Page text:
“All the contradictions I’ve ever been presented with are generally hazards of individual interpretation that are readily dismissed with another interpretation.”

    The Medianites in Numbers 31 were ordered to be murdered by God, and to have their things stolen. This was done for religious reasons (unjust reasons in other words), because they tempted the Jews with other Gods. God in the Bible said “do not kill” and “do not steal”, and yet orders his followers to break his own commandments = contradiction.

    You said:

    “-“Errors” is super-vague, but I fully accept that translation errors are common when converting a text from one language-in-time to any other.”

    Richard can attest better than I can to the errors littered throughout the Bible. I’ve only read the Gospels.

    -If by “Logical Absurdities” you refer to supernatural events, then they are readily acceptable within the context because WE ARE discussing a religious text. The “logical absurdities” explain why it was written in the first place. Something very different and interesting seems to have happened!

    If you valued the truth you would interpret that book according to reality, with metaphors being interpreted as metaphors and truth being interpreted as truth. Literal Adam and Eve and literal Noah’s ark are logical absurdities.

    You said:

    “-“Moral abominations” are in the eye of the beholder’s chosen morality. Scientifically speaking, there isn’t even a “good” and “bad”. Only causality. What “moral” rubric are you using?”

    See my last comment.

  11. MichaelFree
    Posted December 21, 2015 at 3:15 pm | Permalink

    William,

    Your religion, your morality, and your ideology, have nothing of value to offer me. If God showed itself in the world and was just like your religion says he is, then God would have nothing of value to offer me; I’d rather be dead than to live for eternity with your God.

    I’ve washed myself of my past sins and I serve my fellow human beings every day. I am not a hypocrite, and I do it for honor, not for a promise of eternal life.

    I’m done talking to you.

    Enjoy yourself.

  12. MichaelFree
    Posted December 21, 2015 at 3:46 pm | Permalink

    William,

    One more thing.

    Untold numbers of war veterans throughout the centuries have suffered from PTSD. They are ashamed of what they participated in. This shame comes from inside of them. They find it difficult to live with themselves. And that is the nature of violence, it is abhorrent and inhuman, the exact opposite of how each of us wants to be treated by other people. It is one thing to protect yourself from violence using enough force to restrain the violence from continuing to occur, but it is entirely another thing to commit violence towards peaceful people who want no part of violence. A persons choice of religion is not a reason to commit violence towards them, so it is unjustified, just like your God.

    Take care.

  13. William
    Posted December 22, 2015 at 12:35 am | Permalink

    Greetings Richard,

    I apologize. The error of address was not corrected earlier and I mistakenly assumed that it was ok. I repent.

    First, you don’t seem to know what a strawman actually is. It is when you craft a weak version of your opponent’s argument so that you may easily “burn” it – by proxy burning your opponent’s actual, stronger argument. It is Not challenging the validity of one of your opponent’s premises, which is what I’m doing. If you’re looking for a fallacy to cry out, you could try Begging the Question, but I still don’t think it fits. Obviously I’m biased in my favor.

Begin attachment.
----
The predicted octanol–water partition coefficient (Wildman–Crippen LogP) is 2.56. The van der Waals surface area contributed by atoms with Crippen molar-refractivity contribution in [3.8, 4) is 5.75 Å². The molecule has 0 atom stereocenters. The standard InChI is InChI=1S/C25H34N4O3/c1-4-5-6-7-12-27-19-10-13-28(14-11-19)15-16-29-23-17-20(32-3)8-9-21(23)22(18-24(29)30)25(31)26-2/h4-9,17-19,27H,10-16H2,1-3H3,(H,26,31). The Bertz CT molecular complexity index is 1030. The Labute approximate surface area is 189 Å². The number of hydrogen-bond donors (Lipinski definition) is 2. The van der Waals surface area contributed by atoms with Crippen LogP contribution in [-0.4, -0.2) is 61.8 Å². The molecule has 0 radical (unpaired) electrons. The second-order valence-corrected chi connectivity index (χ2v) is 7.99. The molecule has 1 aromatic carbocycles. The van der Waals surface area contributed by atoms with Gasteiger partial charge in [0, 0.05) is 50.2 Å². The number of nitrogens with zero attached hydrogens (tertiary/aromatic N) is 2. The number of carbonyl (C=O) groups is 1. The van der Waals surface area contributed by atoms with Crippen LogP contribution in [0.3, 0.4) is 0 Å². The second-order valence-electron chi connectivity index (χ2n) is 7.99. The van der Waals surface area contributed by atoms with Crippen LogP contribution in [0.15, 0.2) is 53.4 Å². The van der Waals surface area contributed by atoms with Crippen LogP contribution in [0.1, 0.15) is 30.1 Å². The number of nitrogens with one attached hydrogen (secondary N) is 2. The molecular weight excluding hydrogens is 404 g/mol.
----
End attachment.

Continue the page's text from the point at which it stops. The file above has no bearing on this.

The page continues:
If I’m not clear enough – you don’t get to define “atheist”. I don’t either. If we disagree on a common definition…

    That is called semantics. So yes, the problem appears to come down to semantics, as they usually do.

    You are smart enough to realize that you can’t defend your stated, defined view if you have a burden of proof. The fact that all defined views have an inherent burden of proof is a fact you irrationally, religiously ignore. In fact, the only claim that doesn’t is one of “undefined” – without any “buts” or addendums (another reference for hypothesis testing). But we both know that’s too neutral (because it’s impeccably, scientifically neutral) and you would probably consider switching your views to that as an unacceptable concession.

    Understandably, you’re therefore going to do anything and everything you can to shift the perception of that inherent burden off of you as expeditiously as humanly possible because failure to do so requires you to rationally admit the nigh-immediate death of your claim. After all, what is this website if not a public challenge to “Come And Take A Shot At Richard’s Unassailable Claim!”?

    So here’s my semantic on “atheist”.

    Theos is an affirmative word and Atheos is the negative form of that word. It is “God” and “No God”. It follows the simple rule of grammatical negation. That is an actual, extant logical convention of creating the negative absolute equivalent of the original – in this case easily achieved by adding an “alpha”. I’m not sure how I can make that any more clear to you, Richard.

    Assuming you don’t wish to argue the significance of the suffix “-ist”, you arrive at “follower of god” and “follower of no god”. The negation of Theos does not create “follower of no god in particular, but open to some unknown god.” There’s no one Greek (or Latin) word I’ve ever come across to convey that in either affirmative or negated form. I’m not saying it doesn’t exist. I’ve just never seen it. You may find a solution in conjuncting words, but you’ve got to be very careful about which you pick, as I’ll later show.